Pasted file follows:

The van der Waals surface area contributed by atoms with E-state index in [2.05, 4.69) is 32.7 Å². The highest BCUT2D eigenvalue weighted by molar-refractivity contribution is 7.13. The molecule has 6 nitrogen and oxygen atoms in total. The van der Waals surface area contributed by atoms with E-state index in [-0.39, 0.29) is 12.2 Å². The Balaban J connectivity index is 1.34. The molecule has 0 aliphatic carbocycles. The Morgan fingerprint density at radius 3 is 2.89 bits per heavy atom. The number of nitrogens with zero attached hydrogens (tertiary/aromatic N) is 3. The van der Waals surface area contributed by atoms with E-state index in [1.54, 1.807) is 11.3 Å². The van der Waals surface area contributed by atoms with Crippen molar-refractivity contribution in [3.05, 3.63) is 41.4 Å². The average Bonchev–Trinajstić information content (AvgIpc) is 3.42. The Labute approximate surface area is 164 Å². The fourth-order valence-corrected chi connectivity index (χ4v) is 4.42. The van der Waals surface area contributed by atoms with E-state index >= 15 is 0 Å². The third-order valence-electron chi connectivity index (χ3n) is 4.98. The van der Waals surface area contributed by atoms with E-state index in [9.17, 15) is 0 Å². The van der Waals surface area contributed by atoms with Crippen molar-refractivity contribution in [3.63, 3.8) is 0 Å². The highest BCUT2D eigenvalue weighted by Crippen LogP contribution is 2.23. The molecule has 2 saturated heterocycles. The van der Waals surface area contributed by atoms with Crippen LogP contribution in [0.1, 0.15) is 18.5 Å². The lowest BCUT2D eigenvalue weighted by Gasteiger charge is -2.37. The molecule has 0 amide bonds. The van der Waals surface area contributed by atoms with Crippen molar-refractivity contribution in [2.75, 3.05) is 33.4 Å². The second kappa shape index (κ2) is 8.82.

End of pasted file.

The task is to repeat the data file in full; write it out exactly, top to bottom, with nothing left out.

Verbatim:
The van der Waals surface area contributed by atoms with E-state index in [2.05, 4.69) is 32.7 Å². The highest BCUT2D eigenvalue weighted by molar-refractivity contribution is 7.13. The molecule has 6 nitrogen and oxygen atoms in total. The van der Waals surface area contributed by atoms with E-state index in [-0.39, 0.29) is 12.2 Å². The Balaban J connectivity index is 1.34. The molecule has 0 aliphatic carbocycles. The Morgan fingerprint density at radius 3 is 2.89 bits per heavy atom. The number of nitrogens with zero attached hydrogens (tertiary/aromatic N) is 3. The van der Waals surface area contributed by atoms with E-state index in [1.54, 1.807) is 11.3 Å². The van der Waals surface area contributed by atoms with Crippen molar-refractivity contribution in [3.05, 3.63) is 41.4 Å². The average Bonchev–Trinajstić information content (AvgIpc) is 3.42. The Labute approximate surface area is 164 Å². The fourth-order valence-corrected chi connectivity index (χ4v) is 4.42. The van der Waals surface area contributed by atoms with E-state index >= 15 is 0 Å². The third-order valence-electron chi connectivity index (χ3n) is 4.98. The van der Waals surface area contributed by atoms with E-state index in [9.17, 15) is 0 Å². The van der Waals surface area contributed by atoms with Crippen molar-refractivity contribution in [3.63, 3.8) is 0 Å². The highest BCUT2D eigenvalue weighted by Crippen LogP contribution is 2.23. The molecule has 2 saturated heterocycles. The van der Waals surface area contributed by atoms with Crippen LogP contribution in [0.1, 0.15) is 18.5 Å². The lowest BCUT2D eigenvalue weighted by Gasteiger charge is -2.37. The molecule has 0 amide bonds. The van der Waals surface area contributed by atoms with Crippen molar-refractivity contribution in [2.75, 3.05) is 33.4 Å². The second kappa shape index (κ2) is 8.82.